While your kid is probably already crushing flash cards to get their mind right for an application to Harvard sometime next decade, Harvard itself might be rethinking what it is your little snowflake needs to do to earn their own pair of crimson-plaid cashmere socks. According to a report just issued by the university, college admissions should be taking into account things that are decidedly less squishy than GPA and SAT scores.
The report, titled “Turning The Tide: Inspiring Concern For Others And The Common Good Through College Admissions” argues that colleges and universities need to place a heavier emphasis on things like “contributions to one’s family” and community, and “authenticity,” and focus less on AP classes and a long list of extracurriculars. It goes so far as to suggest that application forms should have fewer lines for AP classes and more lines devoted to explaining why those classes were meaningful. It’s almost like they think adjectives are more valuable than algorithms.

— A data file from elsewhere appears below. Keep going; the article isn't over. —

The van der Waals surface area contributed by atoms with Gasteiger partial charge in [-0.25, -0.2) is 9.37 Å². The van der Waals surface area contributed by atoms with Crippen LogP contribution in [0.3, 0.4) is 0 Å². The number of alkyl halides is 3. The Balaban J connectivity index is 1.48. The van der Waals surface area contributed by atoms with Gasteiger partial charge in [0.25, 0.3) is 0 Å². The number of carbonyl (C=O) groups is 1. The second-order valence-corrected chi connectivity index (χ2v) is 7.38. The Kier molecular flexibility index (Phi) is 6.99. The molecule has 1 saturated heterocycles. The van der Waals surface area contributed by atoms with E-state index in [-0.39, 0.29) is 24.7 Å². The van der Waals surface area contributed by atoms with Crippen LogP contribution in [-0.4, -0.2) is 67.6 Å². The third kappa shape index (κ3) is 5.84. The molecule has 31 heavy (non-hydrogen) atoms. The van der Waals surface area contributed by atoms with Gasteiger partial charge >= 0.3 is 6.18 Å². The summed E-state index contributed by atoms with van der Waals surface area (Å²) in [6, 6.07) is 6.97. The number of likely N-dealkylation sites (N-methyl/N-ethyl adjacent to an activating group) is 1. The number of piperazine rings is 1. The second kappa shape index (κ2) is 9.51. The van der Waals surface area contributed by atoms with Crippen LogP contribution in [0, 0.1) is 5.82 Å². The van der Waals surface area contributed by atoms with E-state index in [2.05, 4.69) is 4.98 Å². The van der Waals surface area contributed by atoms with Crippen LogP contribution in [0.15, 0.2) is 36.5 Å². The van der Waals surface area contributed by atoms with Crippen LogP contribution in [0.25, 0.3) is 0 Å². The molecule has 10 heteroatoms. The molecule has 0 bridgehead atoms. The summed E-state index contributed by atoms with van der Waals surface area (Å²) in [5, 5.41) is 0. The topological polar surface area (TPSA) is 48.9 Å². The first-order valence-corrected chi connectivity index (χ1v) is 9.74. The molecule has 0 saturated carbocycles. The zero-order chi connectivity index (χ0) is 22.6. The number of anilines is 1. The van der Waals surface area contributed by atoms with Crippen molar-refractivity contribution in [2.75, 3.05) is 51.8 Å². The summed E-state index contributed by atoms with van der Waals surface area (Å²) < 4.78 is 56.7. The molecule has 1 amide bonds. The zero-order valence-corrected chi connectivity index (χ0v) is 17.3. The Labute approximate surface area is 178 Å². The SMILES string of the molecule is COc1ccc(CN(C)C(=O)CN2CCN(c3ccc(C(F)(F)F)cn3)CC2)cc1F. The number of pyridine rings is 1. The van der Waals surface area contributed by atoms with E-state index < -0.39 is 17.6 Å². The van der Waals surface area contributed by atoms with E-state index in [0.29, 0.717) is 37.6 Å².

Credit Robert Raines
The report is an attempt on Harvard’s part to address a consistent complaint among parents and high schools about the amount of pressure kids are under to perform academically, at the expense of both community involvement and equal opportunities for lower income kids. It’s been endorsed by over 80 stakeholders — admissions officers, high school counselors, and deans — and archrival Yale went so far as responding by including a new question on it’s own application about “the public good.”
Of course, it’s far too early to know if admissions officers will start practicing what they preach but, then again, maybe you shouldn’t worry about it — Goldman Sachs isn’t even sure college is a good idea to begin with.
[H/T]: Washington Post